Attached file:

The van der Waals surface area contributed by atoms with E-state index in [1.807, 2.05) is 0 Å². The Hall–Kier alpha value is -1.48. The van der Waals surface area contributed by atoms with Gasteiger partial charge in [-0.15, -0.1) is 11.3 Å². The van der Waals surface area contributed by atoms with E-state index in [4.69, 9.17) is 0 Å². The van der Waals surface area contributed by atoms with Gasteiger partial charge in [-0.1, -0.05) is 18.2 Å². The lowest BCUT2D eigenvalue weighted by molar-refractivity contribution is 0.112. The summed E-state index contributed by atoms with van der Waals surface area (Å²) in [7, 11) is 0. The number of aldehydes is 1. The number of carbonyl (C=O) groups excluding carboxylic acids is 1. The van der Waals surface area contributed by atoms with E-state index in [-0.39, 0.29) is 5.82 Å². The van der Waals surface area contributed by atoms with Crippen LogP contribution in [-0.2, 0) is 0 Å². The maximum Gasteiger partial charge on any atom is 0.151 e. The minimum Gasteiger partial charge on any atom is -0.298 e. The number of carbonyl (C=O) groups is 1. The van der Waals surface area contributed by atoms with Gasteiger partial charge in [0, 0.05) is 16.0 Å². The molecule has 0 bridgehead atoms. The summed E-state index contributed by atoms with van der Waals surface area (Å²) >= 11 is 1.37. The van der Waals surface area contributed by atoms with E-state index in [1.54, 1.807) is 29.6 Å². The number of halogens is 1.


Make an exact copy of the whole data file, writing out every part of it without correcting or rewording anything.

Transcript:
The van der Waals surface area contributed by atoms with E-state index in [1.807, 2.05) is 0 Å². The Hall–Kier alpha value is -1.48. The van der Waals surface area contributed by atoms with Gasteiger partial charge in [-0.15, -0.1) is 11.3 Å². The van der Waals surface area contributed by atoms with E-state index in [4.69, 9.17) is 0 Å². The van der Waals surface area contributed by atoms with Gasteiger partial charge in [-0.1, -0.05) is 18.2 Å². The lowest BCUT2D eigenvalue weighted by molar-refractivity contribution is 0.112. The summed E-state index contributed by atoms with van der Waals surface area (Å²) in [7, 11) is 0. The number of aldehydes is 1. The number of carbonyl (C=O) groups excluding carboxylic acids is 1. The van der Waals surface area contributed by atoms with E-state index in [-0.39, 0.29) is 5.82 Å². The van der Waals surface area contributed by atoms with Crippen LogP contribution in [-0.2, 0) is 0 Å². The maximum Gasteiger partial charge on any atom is 0.151 e. The minimum Gasteiger partial charge on any atom is -0.298 e. The number of carbonyl (C=O) groups is 1. The van der Waals surface area contributed by atoms with Gasteiger partial charge in [0, 0.05) is 16.0 Å². The molecule has 0 bridgehead atoms. The summed E-state index contributed by atoms with van der Waals surface area (Å²) >= 11 is 1.37. The van der Waals surface area contributed by atoms with E-state index in [1.54, 1.807) is 29.6 Å². The number of halogens is 1.